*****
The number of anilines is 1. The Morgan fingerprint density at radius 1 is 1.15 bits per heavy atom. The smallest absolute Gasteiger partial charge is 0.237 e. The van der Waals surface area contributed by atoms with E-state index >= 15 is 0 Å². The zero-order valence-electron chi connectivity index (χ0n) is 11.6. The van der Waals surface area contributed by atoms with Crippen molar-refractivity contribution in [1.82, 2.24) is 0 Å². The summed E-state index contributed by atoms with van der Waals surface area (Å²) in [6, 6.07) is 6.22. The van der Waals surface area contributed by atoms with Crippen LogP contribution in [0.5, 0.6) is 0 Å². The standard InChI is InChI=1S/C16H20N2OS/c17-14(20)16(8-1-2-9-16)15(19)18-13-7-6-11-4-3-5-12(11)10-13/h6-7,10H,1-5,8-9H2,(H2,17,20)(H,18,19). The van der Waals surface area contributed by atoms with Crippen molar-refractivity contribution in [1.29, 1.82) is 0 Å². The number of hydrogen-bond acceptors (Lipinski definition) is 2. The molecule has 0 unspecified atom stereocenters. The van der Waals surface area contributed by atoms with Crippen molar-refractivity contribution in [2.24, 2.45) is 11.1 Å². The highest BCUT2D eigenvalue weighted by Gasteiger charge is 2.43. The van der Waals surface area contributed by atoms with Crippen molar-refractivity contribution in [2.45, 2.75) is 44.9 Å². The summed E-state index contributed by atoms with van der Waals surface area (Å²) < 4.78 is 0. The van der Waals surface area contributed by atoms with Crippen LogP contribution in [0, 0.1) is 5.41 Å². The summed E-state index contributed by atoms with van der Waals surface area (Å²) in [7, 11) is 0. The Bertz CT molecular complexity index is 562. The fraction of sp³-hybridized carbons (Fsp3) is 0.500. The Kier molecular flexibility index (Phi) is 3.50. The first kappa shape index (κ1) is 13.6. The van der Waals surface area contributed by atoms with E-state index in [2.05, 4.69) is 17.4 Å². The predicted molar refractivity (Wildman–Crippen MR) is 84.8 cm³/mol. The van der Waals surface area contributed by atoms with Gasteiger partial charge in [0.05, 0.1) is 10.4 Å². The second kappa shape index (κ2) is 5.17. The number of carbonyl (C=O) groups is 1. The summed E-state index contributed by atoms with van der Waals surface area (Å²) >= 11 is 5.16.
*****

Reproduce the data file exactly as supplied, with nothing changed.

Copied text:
The number of anilines is 1. The Morgan fingerprint density at radius 1 is 1.15 bits per heavy atom. The smallest absolute Gasteiger partial charge is 0.237 e. The van der Waals surface area contributed by atoms with E-state index >= 15 is 0 Å². The zero-order valence-electron chi connectivity index (χ0n) is 11.6. The van der Waals surface area contributed by atoms with Crippen molar-refractivity contribution in [1.82, 2.24) is 0 Å². The summed E-state index contributed by atoms with van der Waals surface area (Å²) in [6, 6.07) is 6.22. The van der Waals surface area contributed by atoms with Crippen LogP contribution in [0.5, 0.6) is 0 Å². The standard InChI is InChI=1S/C16H20N2OS/c17-14(20)16(8-1-2-9-16)15(19)18-13-7-6-11-4-3-5-12(11)10-13/h6-7,10H,1-5,8-9H2,(H2,17,20)(H,18,19). The van der Waals surface area contributed by atoms with Crippen molar-refractivity contribution in [1.29, 1.82) is 0 Å². The number of hydrogen-bond acceptors (Lipinski definition) is 2. The molecule has 0 unspecified atom stereocenters. The van der Waals surface area contributed by atoms with Crippen molar-refractivity contribution in [2.24, 2.45) is 11.1 Å². The highest BCUT2D eigenvalue weighted by Gasteiger charge is 2.43. The van der Waals surface area contributed by atoms with Crippen molar-refractivity contribution in [2.45, 2.75) is 44.9 Å². The summed E-state index contributed by atoms with van der Waals surface area (Å²) < 4.78 is 0. The van der Waals surface area contributed by atoms with Crippen LogP contribution in [0, 0.1) is 5.41 Å². The summed E-state index contributed by atoms with van der Waals surface area (Å²) in [7, 11) is 0. The Bertz CT molecular complexity index is 562. The fraction of sp³-hybridized carbons (Fsp3) is 0.500. The Kier molecular flexibility index (Phi) is 3.50. The first kappa shape index (κ1) is 13.6. The van der Waals surface area contributed by atoms with E-state index in [2.05, 4.69) is 17.4 Å². The predicted molar refractivity (Wildman–Crippen MR) is 84.8 cm³/mol. The van der Waals surface area contributed by atoms with Gasteiger partial charge in [0.05, 0.1) is 10.4 Å². The second kappa shape index (κ2) is 5.17. The number of carbonyl (C=O) groups is 1. The summed E-state index contributed by atoms with van der Waals surface area (Å²) >= 11 is 5.16.